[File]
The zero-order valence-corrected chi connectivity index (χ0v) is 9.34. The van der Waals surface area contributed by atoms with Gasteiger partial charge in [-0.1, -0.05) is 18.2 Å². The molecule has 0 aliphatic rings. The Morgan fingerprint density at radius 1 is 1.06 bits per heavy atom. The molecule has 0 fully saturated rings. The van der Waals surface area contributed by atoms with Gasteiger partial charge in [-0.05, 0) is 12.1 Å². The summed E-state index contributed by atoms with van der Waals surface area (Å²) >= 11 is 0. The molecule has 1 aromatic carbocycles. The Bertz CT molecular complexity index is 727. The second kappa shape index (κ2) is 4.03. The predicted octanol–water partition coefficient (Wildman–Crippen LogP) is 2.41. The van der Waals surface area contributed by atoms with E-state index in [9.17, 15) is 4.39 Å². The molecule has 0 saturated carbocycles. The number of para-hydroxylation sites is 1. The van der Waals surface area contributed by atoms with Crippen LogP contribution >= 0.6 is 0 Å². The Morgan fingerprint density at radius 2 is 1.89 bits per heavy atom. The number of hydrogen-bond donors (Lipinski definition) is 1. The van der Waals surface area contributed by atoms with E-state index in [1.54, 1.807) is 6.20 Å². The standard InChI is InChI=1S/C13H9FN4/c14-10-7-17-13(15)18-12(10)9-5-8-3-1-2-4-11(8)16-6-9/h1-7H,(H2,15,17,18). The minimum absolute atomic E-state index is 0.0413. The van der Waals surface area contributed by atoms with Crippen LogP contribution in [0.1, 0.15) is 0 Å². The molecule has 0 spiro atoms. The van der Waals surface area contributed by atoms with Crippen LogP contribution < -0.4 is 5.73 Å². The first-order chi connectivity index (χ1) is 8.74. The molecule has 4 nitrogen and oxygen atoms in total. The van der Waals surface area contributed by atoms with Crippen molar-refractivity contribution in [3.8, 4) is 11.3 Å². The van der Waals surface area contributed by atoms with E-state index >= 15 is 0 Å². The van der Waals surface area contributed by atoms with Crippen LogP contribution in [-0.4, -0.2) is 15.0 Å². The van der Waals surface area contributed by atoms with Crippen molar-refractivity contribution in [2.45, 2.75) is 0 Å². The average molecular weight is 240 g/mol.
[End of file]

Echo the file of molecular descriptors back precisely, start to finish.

The zero-order valence-corrected chi connectivity index (χ0v) is 9.34. The van der Waals surface area contributed by atoms with Gasteiger partial charge in [-0.1, -0.05) is 18.2 Å². The molecule has 0 aliphatic rings. The Morgan fingerprint density at radius 1 is 1.06 bits per heavy atom. The molecule has 0 fully saturated rings. The van der Waals surface area contributed by atoms with Gasteiger partial charge in [-0.05, 0) is 12.1 Å². The summed E-state index contributed by atoms with van der Waals surface area (Å²) >= 11 is 0. The molecule has 1 aromatic carbocycles. The Bertz CT molecular complexity index is 727. The second kappa shape index (κ2) is 4.03. The predicted octanol–water partition coefficient (Wildman–Crippen LogP) is 2.41. The van der Waals surface area contributed by atoms with E-state index in [9.17, 15) is 4.39 Å². The molecule has 0 saturated carbocycles. The number of para-hydroxylation sites is 1. The van der Waals surface area contributed by atoms with Crippen LogP contribution >= 0.6 is 0 Å². The Morgan fingerprint density at radius 2 is 1.89 bits per heavy atom. The number of hydrogen-bond donors (Lipinski definition) is 1. The van der Waals surface area contributed by atoms with E-state index in [1.54, 1.807) is 6.20 Å². The standard InChI is InChI=1S/C13H9FN4/c14-10-7-17-13(15)18-12(10)9-5-8-3-1-2-4-11(8)16-6-9/h1-7H,(H2,15,17,18). The minimum absolute atomic E-state index is 0.0413. The van der Waals surface area contributed by atoms with Crippen LogP contribution in [0.1, 0.15) is 0 Å². The molecule has 0 spiro atoms. The van der Waals surface area contributed by atoms with Crippen LogP contribution < -0.4 is 5.73 Å². The first-order chi connectivity index (χ1) is 8.74. The molecule has 4 nitrogen and oxygen atoms in total. The van der Waals surface area contributed by atoms with Crippen molar-refractivity contribution in [3.8, 4) is 11.3 Å². The van der Waals surface area contributed by atoms with E-state index >= 15 is 0 Å². The van der Waals surface area contributed by atoms with Crippen LogP contribution in [-0.4, -0.2) is 15.0 Å². The van der Waals surface area contributed by atoms with Crippen molar-refractivity contribution in [2.45, 2.75) is 0 Å². The average molecular weight is 240 g/mol.